Does Sexual Arousal Override Feelings of Disgust?

Does Sexual Arousal Override Feelings of Disgust?

“A man who will kiss a pretty girl’s lips passionately may perhaps be disgusted at the idea of using her toothbrush, though there are no grounds for supposing that his own oral cavity, for which he feels no disgust, is any cleaner than the girl’s.” – Sigmund Freud

Sweat. Saliva. Sexual fluids. Outside the context of a sexual encounter, all of these bodily secretions have a tendency to be viewed as, well, kind of gross. But during sexual activity, people don’t mind them at all and, in fact, some of us derive great pleasure from them. This begs the question of how something that normally disgusts us could be viewed so differently when we’re in bed. A new study suggests that feelings of sexual arousal may serve to override our disgust impulses.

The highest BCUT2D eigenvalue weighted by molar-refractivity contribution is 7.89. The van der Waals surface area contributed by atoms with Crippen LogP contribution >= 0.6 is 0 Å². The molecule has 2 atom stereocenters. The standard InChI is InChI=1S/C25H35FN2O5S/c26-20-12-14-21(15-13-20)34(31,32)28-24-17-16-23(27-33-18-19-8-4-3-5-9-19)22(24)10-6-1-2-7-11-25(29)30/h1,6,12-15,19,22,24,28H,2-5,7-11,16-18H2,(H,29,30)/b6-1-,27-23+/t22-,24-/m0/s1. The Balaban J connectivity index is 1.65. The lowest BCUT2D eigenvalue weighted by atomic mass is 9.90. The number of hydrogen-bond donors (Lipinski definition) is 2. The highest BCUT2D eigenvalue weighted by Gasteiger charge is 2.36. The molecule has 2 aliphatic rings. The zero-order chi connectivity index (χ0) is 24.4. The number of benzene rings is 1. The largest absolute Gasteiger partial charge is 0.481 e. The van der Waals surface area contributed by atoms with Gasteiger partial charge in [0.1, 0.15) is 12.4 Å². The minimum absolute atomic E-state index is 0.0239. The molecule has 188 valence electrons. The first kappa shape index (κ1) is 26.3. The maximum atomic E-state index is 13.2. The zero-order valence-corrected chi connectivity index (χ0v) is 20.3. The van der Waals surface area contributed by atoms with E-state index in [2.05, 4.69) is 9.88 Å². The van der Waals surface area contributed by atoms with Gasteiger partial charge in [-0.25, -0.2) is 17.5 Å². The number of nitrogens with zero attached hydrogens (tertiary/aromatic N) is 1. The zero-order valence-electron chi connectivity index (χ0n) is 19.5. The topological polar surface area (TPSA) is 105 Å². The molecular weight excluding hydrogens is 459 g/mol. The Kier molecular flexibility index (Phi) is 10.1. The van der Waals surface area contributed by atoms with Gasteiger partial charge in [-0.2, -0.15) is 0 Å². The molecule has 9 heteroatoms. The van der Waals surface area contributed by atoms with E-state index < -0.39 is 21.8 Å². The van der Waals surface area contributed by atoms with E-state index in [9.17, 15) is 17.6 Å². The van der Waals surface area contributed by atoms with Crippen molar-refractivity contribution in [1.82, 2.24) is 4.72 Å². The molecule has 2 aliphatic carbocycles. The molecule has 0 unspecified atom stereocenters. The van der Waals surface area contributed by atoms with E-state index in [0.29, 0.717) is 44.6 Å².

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Fact Check: Is the Saliva of an HIV+ Person Really a “Deadly Weapon?”

Fact Check: Is the Saliva of an HIV+ Person Really a “Deadly Weapon?”
It was recently reported in several media outlets that an HIV-positive Texas man was sentenced to 35-years in prison for spitting at a police officer. The reason? Prosecutors argued that because he was infected with HIV, his saliva constituted a “deadly weapon.” Had the man not been infected with the virus, he still would have been prosecuted for his actions, but the sentence would have been far less severe. So was this ruling justified? Is there a strong risk of disease transmission from coming into contact with the saliva of an HIV-positive person?
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